Stack Overflow is a community of 4.7 million programmers, just like you, helping each other.

Join them; it only takes a minute:

Sign up
Join the Stack Overflow community to:
  1. Ask programming questions
  2. Answer and help your peers
  3. Get recognized for your expertise

I think HRT with nanosec resolution very well work with high speed processors (1GHz or more) but how if the system clock is less than 300Mhz? Can i get the nanosec resolution. I want to invoke a function after starting timer for 10ns. If yes, how can I verify?

Thanks for your help

share|improve this question
    
this is likely specific to the core or chip vendor. if it a timer in the core then look at the trm for that core, what divisors are available, when you can interrupt, etc. Clearly if the reference clock to the timer is 300Mhz then you get what 3 1/3 ns at best? you would need a timer driven off of a faster clock which probably is a vendor specific thing can you run the timers faster than the arm core? – dwelch Nov 7 '11 at 16:19
1  
I don't think you can achieve a 10 ns start timer delay even with 1+ GHz processors, as there is some latency involved in processing interrupts, and that by itself is usually more than 10 ns, not to mention the function call itself or the instructions executed by it. – Tomi Junnila Nov 7 '11 at 19:02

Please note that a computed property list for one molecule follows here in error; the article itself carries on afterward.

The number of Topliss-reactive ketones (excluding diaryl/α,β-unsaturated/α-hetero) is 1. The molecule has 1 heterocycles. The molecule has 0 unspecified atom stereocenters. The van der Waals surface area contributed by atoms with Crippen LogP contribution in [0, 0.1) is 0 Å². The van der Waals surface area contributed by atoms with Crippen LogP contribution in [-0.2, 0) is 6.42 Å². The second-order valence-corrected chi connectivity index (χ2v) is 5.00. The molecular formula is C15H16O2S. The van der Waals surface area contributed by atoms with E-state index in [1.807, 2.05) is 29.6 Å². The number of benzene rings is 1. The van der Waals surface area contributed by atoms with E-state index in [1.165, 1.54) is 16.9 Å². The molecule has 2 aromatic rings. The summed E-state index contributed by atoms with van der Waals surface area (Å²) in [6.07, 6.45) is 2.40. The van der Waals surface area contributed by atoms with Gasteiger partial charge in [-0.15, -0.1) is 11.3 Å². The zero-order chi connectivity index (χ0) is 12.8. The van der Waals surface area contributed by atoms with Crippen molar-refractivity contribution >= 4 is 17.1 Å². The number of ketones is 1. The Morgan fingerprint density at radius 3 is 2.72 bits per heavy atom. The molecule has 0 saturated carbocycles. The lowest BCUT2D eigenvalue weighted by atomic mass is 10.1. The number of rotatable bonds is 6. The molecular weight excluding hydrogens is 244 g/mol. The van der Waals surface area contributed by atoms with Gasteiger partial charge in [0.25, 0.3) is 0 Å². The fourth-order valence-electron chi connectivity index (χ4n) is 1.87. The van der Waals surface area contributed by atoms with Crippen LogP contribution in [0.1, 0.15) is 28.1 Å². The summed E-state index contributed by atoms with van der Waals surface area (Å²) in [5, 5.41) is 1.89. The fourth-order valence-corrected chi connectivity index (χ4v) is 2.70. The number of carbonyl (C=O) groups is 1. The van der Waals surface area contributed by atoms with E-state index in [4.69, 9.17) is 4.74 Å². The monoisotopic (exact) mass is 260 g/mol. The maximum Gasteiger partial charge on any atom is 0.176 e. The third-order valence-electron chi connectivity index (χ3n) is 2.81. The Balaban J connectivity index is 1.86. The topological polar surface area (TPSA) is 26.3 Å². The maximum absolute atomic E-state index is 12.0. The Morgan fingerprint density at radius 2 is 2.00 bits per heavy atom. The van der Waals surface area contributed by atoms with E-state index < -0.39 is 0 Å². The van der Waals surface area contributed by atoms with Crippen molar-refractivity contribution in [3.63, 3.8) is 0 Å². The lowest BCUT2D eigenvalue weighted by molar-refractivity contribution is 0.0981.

Thanks for the reply. yes, I do agree. Unfortunately I dont have the provision to use GPIO timers provided by the system, I have to use Linux system calls like timer_create and timer_settime. WIth a 300Mhz system, what best resolution I can achieve? How can I verify? – coolcracker Nov 8 '11 at 3:27
    
It is probably bettter when you describe why you need the timing to be that strict. What do you want to achieve? – Turbo J May 22 '12 at 21:31

Your Answer

 
discard

By posting your answer, you agree to the privacy policy and terms of service.

Browse other questions tagged or ask your own question.